Taxidermy Reporting Forms, Federal Duck Labels
After skinning, a cape or hide must be "fleshed". The act of fleshing removes the fat and meat from the skin. This is important, not because fat and meat are intrinsically bad, but because the fat and meat will prevent the salt from penetrating to the hide. And if the salt doesn't penetrate into the skin, into every crevice and fold, hair loss will occur. This is the dreaded "slippage".
To flesh: Settle in for a long haul. You will wonder if you are doing something wrong, if there is an easier way to flesh than what you are doing, one that doesn't take so long, because, surely, not all taxidermists spend this much time fleshing. Put in a good movie, or turn on the radio, and get into the zone.
First, let's get the face and ears done.
*Lips: When you skinned out the head, you were careful to leave extra flesh around the lips, from the mouth, all the way down to the teeth. This area needs to be split. Split the lips by cutting through the meat between the inner and outer lip skin, laying the skin open until the very end of the lips are reached and it cannot be split and rolled anymore. The inside skin has to be separated from the outside skin by slicing through the lumps on the inside enough that the outside skin lies nice and rolls out flat. Remember back to when you mounted your first deer with a commercially tanned cape. Remember the excess hanging out of the eyes and lips and nose. Remember how flat and thin it was. It got that way because the person who fleshed it was careful to work those linings out, slicing through the back and rolling the skin out to extend it as thinly as possible. By not having the skin in these areas doubled up against themselves like they are in real life, you are enabling wonderful salt to penetrate and you are preserving the natural beauty (and hair) of the deer.
*Nose: With the deer face inside out, cut down through the cartilage through the center of the nose, staying on track between the nostrils. The flesh and meat around the nostrils needs to be removed and scraped clean, being careful to not cut so deeply as to shorten the length of the nostril skin. You will want enough skin left to make a secure nostril when you mount this back on a form. Use your knife to score the flesh behind the nose pad, and the edge of your scissors to remove the meat. (No where on the face do you want to cut so deeply that you cut through the hair follicles or whisker butts. If you cut through these, the hair will fall out and/or the whiskers will fall out.)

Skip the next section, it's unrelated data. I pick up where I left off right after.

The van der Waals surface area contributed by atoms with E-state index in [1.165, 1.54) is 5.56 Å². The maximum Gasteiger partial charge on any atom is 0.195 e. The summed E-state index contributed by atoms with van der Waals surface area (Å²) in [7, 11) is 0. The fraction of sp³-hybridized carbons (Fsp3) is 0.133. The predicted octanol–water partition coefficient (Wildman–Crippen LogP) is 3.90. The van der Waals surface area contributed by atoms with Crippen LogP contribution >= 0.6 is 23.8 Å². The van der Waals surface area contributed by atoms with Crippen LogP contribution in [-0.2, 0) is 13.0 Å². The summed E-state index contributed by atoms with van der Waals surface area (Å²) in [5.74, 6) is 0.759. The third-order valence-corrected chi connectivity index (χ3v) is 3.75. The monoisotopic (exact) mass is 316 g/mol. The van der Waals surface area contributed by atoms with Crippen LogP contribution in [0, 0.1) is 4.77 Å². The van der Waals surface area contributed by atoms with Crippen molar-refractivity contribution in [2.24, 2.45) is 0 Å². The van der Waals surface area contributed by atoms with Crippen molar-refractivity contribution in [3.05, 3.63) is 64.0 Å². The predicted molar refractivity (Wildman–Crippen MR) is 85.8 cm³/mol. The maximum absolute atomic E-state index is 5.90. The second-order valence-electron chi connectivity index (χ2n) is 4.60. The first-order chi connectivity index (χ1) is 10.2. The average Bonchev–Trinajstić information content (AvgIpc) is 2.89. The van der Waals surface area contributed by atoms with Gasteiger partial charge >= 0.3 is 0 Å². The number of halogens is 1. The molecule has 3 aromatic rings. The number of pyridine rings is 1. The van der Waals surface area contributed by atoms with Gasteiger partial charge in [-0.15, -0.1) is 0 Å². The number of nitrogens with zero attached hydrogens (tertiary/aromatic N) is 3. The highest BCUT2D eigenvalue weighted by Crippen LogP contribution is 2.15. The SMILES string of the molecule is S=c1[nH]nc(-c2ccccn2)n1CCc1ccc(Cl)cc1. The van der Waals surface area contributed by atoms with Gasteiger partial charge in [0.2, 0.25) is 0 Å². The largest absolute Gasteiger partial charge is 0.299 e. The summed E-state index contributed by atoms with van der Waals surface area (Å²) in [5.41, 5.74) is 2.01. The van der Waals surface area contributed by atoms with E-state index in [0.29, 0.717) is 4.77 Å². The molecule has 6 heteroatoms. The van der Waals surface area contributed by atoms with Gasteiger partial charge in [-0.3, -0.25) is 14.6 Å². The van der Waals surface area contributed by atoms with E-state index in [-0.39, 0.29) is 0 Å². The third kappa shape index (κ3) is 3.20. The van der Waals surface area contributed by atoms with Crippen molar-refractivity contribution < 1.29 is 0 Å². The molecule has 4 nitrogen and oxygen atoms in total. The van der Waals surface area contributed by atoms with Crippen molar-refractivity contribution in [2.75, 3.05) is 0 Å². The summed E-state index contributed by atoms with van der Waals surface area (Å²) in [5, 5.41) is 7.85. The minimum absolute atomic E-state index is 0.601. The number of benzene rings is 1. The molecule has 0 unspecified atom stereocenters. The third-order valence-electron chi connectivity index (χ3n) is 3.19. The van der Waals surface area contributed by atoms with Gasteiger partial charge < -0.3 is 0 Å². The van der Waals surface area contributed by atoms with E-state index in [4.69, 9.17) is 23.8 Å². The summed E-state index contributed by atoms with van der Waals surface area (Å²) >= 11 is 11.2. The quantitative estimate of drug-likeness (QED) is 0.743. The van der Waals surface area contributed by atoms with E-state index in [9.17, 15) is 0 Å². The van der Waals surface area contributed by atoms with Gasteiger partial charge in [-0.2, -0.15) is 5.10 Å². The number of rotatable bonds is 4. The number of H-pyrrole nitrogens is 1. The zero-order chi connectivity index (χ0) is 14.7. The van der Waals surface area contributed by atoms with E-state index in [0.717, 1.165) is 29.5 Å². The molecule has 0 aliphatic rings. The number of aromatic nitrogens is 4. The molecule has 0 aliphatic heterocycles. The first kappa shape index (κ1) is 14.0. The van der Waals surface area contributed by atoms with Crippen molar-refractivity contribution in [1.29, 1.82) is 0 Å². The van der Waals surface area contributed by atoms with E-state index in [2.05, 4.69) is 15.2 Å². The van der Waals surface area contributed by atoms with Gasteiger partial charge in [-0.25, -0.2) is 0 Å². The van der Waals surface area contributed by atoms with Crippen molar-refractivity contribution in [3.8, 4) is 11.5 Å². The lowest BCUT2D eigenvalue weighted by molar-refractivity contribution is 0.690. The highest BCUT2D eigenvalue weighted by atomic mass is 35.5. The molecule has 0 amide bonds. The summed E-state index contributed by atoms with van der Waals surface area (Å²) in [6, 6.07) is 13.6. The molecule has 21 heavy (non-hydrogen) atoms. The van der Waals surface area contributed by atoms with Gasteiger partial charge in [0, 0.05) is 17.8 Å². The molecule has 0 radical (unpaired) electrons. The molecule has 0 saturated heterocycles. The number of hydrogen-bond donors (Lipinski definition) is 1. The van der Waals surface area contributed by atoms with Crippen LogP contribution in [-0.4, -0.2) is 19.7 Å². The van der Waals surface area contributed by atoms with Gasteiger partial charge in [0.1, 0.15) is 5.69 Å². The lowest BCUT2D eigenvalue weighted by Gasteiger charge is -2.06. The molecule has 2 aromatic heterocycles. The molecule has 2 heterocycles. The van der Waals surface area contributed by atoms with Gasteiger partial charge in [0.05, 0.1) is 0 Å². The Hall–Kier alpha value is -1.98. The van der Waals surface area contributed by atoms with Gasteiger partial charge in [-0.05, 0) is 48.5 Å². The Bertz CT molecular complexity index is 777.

*Eyes: Like the lips, the eyelids have to be split from the back and rolled out flat. You don't want to lose hair around the eyes (the eyes are the mirror of the soul, you know) and you want a nice thin eyelid to shape around clay later. Trim away extra meat from around the tear ducts and the fat from the base of the eyelashes (being careful, again, not to cut through the follicles and lose the eyelashes).
*Ears: You'll need to turn the ears, getting the back of the ear loose from the cartilage inside the ear. We will leave the cartilage inside the ear through the tanning process to give strength to the ear, but it will have to be separated from the back of the ear and turned inside out for this to work. Skin between the butt of the ear and the back of the ear, cut between the ear and the muscles. Skin and turn far enough that you can get your fingers or the ear turner far enough up in there to spread the ear and cartilage (GENTLY!) apart. Too much pressure at this point will pop a hole in the back of the ear. Keep spreading, skinning, and turning until ears are inside out. Work toward the edges of the ears (the "seam" between front and back of ear). You will be able to feel when the edges are completely turned by rolling this seam between your fingers. If you can feel the ridge yet, there is some more turning to do. (Leaving unturned ear here will make the ears draw and curl inwards when the deer is mounted. You'll know when you've mounted it that you should have turned it more Back When.) When the ears are completely turned, clean off all flesh and meat and the ear butt. There should be only a nice clean, inside-out ear with cartilage on the back of it. Leave the ears this way for salting. They won't be turned back around until the cape is tanned and you're getting ready to mount it.
For the rest of the cape, not so much finesse will be required. The large, easy (relatively speaking) areas of your cape just need to be perfectly clean. Good luck! Any method you can come up with to separate the hide from the fat and flesh (and yes, that sticky membrane close to the skin) will work. Some people use, believe in, and advocate strongly 'necker' knives and a fleshing beam. Some use an ulu (Eskimo scraping tool, and face it, they've been doing this for a lot longer than any of us, and at a lot greater motivation--their survival). Some use their skinning knife, and scissors. Some use a shaving wheel, or a fleshing wheel. Some use a pressure washer. Whatever. Whatever you can do to get the hide or cape clean is what you need to do.
Just as soon as it is fleshed, get salt on it. The reason you've been doing the fleshing is not for some time to take in an old James Bond movie. Pause the VCR and get that baby salted. All the fleshing in the world won't help if the salt isn't poured to it as fast as you can. Salting.